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To think that while cooking from scratch is better for you, it can be a massive PITA

(178 Posts)
TwentyOneGuns Sun 17-Apr-16 17:34:45

I've just spent the afternoon making lunches and batch cooking for the week ahead. I'm sure the results will be lovely but it's all so bloody fiddly, messy and time-consuming.

While I was wrestling with a butternut squash (to make soup which incidentally will be nice but neither buttery or nutty so it's badly named as well as a bastard to cut up and de-seed) I couldn't help thinking how much quicker it would be to open a bloody tin. I know homemade is better but honestly I lost the will to live with that thing.

Anyone got any tips or gadget suggestions for making it all a bit quicker?

QuiteLikely5 Sun 17-Apr-16 17:41:11

Pressure cooker? I read the thread the other day and it seemed very good!

fourcorneredcircle Sun 17-Apr-16 17:42:15

I keep a man for that...

Not really, clearly. I find it less soul destroying easier to just make double dinners a couple of times a week to bung in the freezer than spend an entire day batch cooking. And I love cooking. Could that work for you?

magimedi Sun 17-Apr-16 17:46:34

I've been cooking from scratch for years & I think that helps as a lot of it is almost automatic for me now. The more you do the quicker & easier you will find it.

If you are doing a big batch cook stop before you start & think about what you are going to do.

So if you are making soup & a cottage pie, for example, start by washing all the veg you will be using, then peeling all the veg & then chopping them all & putting them on to fry in the two pans you will be using.

Then fill up your sink with hot soapy water so you can chuck any utensils you use straight in so they will have a chance to soak & won't be so manky to wash up.

Good knives & enough chopping boards are essential for me.

I have an old ice cream tub that I use as a kitchen top bin so I can chuck waste in it as I go.

Kitchen paper is wonderful for covering things & mopping up spills.

I have a hand held stick blender for soup so I can just blend the soup in the pan & not have a whole food processor/liquidiser to wash up.

I really do try to apply time & motion efficiency when I cook - so if I have to go to the garage to get an onion (it's where I keep my veg) I will try to think what else I might need whilst there.

I hope none of the above sounds too simple & good on you for cooking like that - it certainly tastes better.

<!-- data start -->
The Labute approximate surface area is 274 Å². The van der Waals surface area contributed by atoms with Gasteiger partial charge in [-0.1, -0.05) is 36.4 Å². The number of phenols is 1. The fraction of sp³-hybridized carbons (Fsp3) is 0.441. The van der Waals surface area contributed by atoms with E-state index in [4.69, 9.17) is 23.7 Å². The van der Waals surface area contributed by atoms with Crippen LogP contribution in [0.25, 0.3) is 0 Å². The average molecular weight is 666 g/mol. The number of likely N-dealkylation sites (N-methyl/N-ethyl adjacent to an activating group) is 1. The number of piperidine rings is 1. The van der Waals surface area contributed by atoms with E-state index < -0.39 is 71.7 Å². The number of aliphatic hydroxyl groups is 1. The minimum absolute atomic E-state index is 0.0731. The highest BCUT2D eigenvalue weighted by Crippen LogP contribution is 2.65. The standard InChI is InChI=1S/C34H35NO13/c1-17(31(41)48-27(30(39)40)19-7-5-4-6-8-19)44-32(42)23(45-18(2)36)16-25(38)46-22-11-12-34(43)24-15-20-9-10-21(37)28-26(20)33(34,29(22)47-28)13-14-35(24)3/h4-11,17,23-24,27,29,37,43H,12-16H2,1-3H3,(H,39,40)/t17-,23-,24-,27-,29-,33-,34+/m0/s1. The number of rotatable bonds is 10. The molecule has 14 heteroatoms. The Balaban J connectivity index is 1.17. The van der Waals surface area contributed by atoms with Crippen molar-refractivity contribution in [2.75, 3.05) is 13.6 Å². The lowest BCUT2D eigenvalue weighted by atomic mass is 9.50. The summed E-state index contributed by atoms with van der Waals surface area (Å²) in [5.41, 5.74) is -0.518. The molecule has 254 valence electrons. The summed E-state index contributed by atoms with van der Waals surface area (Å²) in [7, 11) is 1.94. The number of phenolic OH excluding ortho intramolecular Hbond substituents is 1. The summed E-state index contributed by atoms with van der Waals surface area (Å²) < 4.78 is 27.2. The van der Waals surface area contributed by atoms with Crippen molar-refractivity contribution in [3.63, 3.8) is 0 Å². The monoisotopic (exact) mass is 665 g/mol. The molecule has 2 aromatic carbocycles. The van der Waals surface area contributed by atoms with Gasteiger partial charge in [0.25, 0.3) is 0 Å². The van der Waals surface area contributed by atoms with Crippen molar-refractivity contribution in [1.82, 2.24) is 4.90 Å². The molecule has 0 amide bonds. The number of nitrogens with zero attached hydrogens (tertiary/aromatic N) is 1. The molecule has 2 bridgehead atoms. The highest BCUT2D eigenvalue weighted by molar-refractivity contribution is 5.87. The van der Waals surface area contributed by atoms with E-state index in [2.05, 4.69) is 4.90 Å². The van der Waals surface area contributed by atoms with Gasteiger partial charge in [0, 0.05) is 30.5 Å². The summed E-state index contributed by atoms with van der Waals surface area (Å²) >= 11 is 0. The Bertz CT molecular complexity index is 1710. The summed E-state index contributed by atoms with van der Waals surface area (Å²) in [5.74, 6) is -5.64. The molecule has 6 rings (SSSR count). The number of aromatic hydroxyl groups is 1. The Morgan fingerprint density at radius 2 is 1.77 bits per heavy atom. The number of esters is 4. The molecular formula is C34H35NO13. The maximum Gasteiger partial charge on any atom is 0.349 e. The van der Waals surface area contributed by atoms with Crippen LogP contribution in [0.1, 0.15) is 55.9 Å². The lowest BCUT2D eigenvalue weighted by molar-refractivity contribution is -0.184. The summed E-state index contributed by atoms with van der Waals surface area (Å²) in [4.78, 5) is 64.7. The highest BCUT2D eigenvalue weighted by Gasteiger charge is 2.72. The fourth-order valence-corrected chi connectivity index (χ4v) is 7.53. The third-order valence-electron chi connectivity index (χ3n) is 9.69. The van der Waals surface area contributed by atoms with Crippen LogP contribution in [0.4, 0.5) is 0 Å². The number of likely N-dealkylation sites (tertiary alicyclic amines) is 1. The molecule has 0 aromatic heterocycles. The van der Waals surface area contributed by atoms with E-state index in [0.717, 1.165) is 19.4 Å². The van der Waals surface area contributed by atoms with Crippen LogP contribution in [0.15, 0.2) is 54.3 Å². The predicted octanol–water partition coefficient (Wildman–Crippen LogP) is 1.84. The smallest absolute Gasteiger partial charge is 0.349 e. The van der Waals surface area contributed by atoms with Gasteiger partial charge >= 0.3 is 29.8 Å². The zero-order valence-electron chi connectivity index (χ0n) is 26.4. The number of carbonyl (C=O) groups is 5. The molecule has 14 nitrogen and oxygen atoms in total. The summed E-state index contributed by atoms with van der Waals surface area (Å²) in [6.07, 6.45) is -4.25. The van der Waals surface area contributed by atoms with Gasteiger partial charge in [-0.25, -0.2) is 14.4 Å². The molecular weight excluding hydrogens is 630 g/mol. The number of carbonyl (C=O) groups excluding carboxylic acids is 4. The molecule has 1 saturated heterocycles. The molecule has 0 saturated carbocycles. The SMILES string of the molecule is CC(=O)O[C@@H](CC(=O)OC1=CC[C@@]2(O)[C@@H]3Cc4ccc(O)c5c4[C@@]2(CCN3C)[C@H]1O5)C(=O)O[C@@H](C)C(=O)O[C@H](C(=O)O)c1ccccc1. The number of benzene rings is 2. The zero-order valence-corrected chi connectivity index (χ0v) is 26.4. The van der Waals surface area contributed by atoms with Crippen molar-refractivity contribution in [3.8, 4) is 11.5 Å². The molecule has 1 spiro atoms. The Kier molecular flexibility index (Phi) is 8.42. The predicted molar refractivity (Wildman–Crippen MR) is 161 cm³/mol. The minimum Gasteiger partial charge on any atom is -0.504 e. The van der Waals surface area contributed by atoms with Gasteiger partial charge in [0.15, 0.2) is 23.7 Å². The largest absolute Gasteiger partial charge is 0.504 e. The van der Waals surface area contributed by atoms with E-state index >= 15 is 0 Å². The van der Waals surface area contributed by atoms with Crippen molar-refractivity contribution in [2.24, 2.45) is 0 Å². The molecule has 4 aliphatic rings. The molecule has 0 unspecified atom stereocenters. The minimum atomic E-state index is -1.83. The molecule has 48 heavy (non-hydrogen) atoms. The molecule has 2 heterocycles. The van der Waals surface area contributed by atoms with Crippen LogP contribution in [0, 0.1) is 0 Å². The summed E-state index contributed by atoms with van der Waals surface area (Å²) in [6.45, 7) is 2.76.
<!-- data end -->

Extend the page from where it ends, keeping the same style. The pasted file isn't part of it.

PS Am not a fan of butternut squash for all the reasons you gave and I do think it's quite bland & you need lots of herbs/spices to boost it.

BrandNewAndImproved Sun 17-Apr-16 17:46:36

Agree and it's the mess after that has to be washed up that annoys me as well. I don't have room for a dishwasher at home. sad

bigkidsdidit Sun 17-Apr-16 17:46:44

I refuse to peel and cut up a butternut squash. It's too much bloody hard work. I buy ready chopped stuff.

magimedi Sun 17-Apr-16 17:47:51

PS - DS (aged mid 30's) does most of the cooking for his family & he has just bought a pressure cooker & swears by it. I haven't had one for years & am semi tempted..........

Itinerary Sun 17-Apr-16 17:50:26

YANBU. I find it really boring. I appreciate that some people love cooking, but I'm just not one of them.

HildaOgdensMuriel Sun 17-Apr-16 17:50:46

I always chop b.squash in half , discard seeds and then bake in oven. All to avoid the peeling and chopping in the raw! Much easier when baked soft.

coffeeisnectar Sun 17-Apr-16 17:52:35

I agree that it becomes automatic. I can prep most meals in about 5-15 minutes and I don't even need to think about what I'm doing.

I also clean up as I go along so there's less to do later.

Groovee Sun 17-Apr-16 17:52:57

I use my slow cooker. I do stew, chilli, bolognese, mince, chicken curry, fajita's, stovies, pulled pork.

I usually double quantities then freeze the extras

TheCrumpettyTree Sun 17-Apr-16 17:58:13

Get a soup maker.

HildaOgdensMuriel Sun 17-Apr-16 17:59:03

I have a lot of quick meals and boil up in a pan (but can be ignored) type meals. Plus i use a lot of frozen veg which is as good for you as fresh.

I prepare the chopped veg in bulk with a food processor ( typically celery, onion and carrot) and freeze it to make cooking easier during the week. My bil buys his onion chopped and frozen theses days. Anything to make it easier is good IMO.

megletthesecond Sun 17-Apr-16 18:00:41